Tuesday, January 31, 2006

Steel or Feathers? Superbowl XL

Pity the poor Detroit Lions. This Sunday's Superbowl extravaganza at the Pontiac Silverdome is as close as the city is likely to get to that hallowed game. I think the team's been jinxed ever since George Plimpton donned the Lions uniform to provide research for his book "Paper Lion." Since then the Lions have played with all the determination of a paper team competing in a scissors league. They play like journalists in pads. But never mind the poorly scripted reality show that is the Detroit Lions. ("I'm a Detroit Draft Pick, Get Me Out of Here!" or "The Amazing Waste") We want to focus on the big game itself, now less than a week away. In spite of the Motor City's recent malaise as former powerhouse automakers GM and Ford tighten their belts to the point they look like Lindsay Lohan during Lent, Detroit is determined to put on a super show as the Superbowl enters middle age. Turning 40 this year, Detroit doesn't want Super Bowl XL having a midlife crisis. True, it's 40 years later and the original British Invasion seems complete. The Rolling Stones are performing at halftime. They're as American as shepherd's pie, yet here they are facing (let's be honest, early Geezerhood) and they're performing at our quintessential U.S. sporting event. I guess they are tamer than poor, maligned Janet Jackson. That's the other buzz on this event, that it could be the site of a spectacular Al Qaeda-fueled terror attack. With three threatening videotapes in the past month alone, you have to start wondering if they're going to start issuing press kits. Maybe Osama and the guy with the glasses will show up with the teams during media week? All I can say is if there are any surprises at the Super Bowl I'd rather see nipples than nukes! Word has it there has been a lot of terrorist "chatter" about Detroit and the date February 5th. Well, duh, it's the Superbowl. They're probably betting on the game. Somebody wiretap the bookies! I do have my preferences on this. The Steelers represent a traditional blue collar town, and an industry that is a shadow of its former self. As tough as the Seahawks team seems, they reside in an area famous for latte-sipping, tofu-eating hippies. How can we root for a city whose people might not care if their team wins? Also the Steelers still wear the same team uniform with its solid black and gold color scheme. The Seahawks abandoned their blue and gray for a hue that can best be described as "algae." Yes, it might be necessary for oceans to thrive, but it's still slime. Seahawks Coach Mike Holmgren has already won a Superbowl with the Packers. Steelers Coach Bill Cowher has been laboring for the Steelers for 14 long years (that's two consecutive Biblical famine periods) with no ring to show for it. What better going away present for retiring running back Jerome Bettis? Even though I'd prefer to see a Steelers victory, my number one goal here is to see a GAME. That's something I didn't see during the Conference Championship weekend, when the Steelers and Seahawks basically blew out their opponents by a comfortable margin. Also I am including in my nightly prayers, "Lord, please don't let this game be decided, or ruined, by ZEBRAS!" (Honestly, as Noah was closing up the ark I think I would've left the whole referee species behind.) The Steelers ARE at a bit of a disadvantage, playing in a dome. This is a team that is accustomed to battling the elements, along with the other team. And we all know Mother Nature can be a formidable opponent! In the controlled atmosphere of Ford Field they may feel like a pigskin science experiment rather than an athletic contest. It may distract them! But as long as the Steelers players keep their Terrible Towels firmly affixed to their bodies during any commercials with one or more Desperate Housewives, I think we can keep the FCC at bay. So my prediction: Big Ben Roethlisberger shakes off the thumb injury and takes it to the Hawks. If the two teams produce an exciting game, and we get through it without a hint of terrorism, then I will consider us all winners.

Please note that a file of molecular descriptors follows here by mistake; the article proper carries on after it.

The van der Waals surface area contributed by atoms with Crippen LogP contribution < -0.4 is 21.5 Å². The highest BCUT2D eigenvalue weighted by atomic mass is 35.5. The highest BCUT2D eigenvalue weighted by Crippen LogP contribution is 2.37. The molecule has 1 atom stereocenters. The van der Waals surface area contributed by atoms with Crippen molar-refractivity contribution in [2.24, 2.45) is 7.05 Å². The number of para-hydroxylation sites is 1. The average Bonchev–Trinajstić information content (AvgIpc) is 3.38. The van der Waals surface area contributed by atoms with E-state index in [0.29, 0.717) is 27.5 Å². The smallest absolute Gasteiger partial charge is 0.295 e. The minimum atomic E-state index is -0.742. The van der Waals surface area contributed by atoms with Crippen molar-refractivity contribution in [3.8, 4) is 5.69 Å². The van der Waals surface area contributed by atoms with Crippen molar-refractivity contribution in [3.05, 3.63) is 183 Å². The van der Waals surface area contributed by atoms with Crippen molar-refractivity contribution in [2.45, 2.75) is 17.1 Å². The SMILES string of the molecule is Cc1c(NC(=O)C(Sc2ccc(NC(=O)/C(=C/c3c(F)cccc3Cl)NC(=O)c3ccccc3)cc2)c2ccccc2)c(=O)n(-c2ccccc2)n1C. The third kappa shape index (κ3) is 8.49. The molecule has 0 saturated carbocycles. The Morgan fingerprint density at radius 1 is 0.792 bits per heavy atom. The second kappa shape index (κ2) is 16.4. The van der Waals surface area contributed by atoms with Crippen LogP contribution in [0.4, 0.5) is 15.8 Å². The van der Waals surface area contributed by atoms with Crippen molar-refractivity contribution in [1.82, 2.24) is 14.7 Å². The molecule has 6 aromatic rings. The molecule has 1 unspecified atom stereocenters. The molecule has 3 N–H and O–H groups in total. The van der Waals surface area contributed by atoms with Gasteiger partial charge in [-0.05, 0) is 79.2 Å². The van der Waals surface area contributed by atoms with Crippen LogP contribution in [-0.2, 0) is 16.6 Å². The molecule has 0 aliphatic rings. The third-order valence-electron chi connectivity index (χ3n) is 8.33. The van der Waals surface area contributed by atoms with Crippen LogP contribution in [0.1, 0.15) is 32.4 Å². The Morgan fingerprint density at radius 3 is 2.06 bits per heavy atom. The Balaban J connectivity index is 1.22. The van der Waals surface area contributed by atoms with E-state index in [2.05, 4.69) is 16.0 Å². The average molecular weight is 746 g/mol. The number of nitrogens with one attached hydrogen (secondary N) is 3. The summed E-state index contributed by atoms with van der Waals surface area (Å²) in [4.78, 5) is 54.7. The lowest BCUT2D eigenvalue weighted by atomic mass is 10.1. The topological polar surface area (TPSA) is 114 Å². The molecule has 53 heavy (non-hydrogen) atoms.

Sunday, January 29, 2006

Terrorocracy Triumphs in Palestine